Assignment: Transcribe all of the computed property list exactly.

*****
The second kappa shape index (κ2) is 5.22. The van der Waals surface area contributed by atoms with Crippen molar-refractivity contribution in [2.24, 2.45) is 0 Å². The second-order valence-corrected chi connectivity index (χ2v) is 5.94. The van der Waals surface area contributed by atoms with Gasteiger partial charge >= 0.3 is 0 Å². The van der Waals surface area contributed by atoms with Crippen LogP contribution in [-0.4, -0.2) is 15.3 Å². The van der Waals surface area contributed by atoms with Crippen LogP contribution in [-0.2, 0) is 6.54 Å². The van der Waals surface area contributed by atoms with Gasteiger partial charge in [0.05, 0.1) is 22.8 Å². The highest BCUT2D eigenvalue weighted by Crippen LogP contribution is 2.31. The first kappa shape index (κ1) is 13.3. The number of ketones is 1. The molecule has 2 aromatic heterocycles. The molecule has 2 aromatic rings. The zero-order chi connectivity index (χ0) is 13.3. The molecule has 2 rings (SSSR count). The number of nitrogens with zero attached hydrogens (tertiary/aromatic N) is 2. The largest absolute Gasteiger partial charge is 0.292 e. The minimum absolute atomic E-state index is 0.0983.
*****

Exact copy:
The second kappa shape index (κ2) is 5.22. The van der Waals surface area contributed by atoms with Crippen molar-refractivity contribution in [2.24, 2.45) is 0 Å². The second-order valence-corrected chi connectivity index (χ2v) is 5.94. The van der Waals surface area contributed by atoms with Gasteiger partial charge >= 0.3 is 0 Å². The van der Waals surface area contributed by atoms with Crippen LogP contribution in [-0.4, -0.2) is 15.3 Å². The van der Waals surface area contributed by atoms with Crippen LogP contribution in [-0.2, 0) is 6.54 Å². The van der Waals surface area contributed by atoms with Gasteiger partial charge in [0.05, 0.1) is 22.8 Å². The highest BCUT2D eigenvalue weighted by Crippen LogP contribution is 2.31. The first kappa shape index (κ1) is 13.3. The number of ketones is 1. The molecule has 2 aromatic heterocycles. The molecule has 2 aromatic rings. The zero-order chi connectivity index (χ0) is 13.3. The molecule has 2 rings (SSSR count). The number of nitrogens with zero attached hydrogens (tertiary/aromatic N) is 2. The largest absolute Gasteiger partial charge is 0.292 e. The minimum absolute atomic E-state index is 0.0983.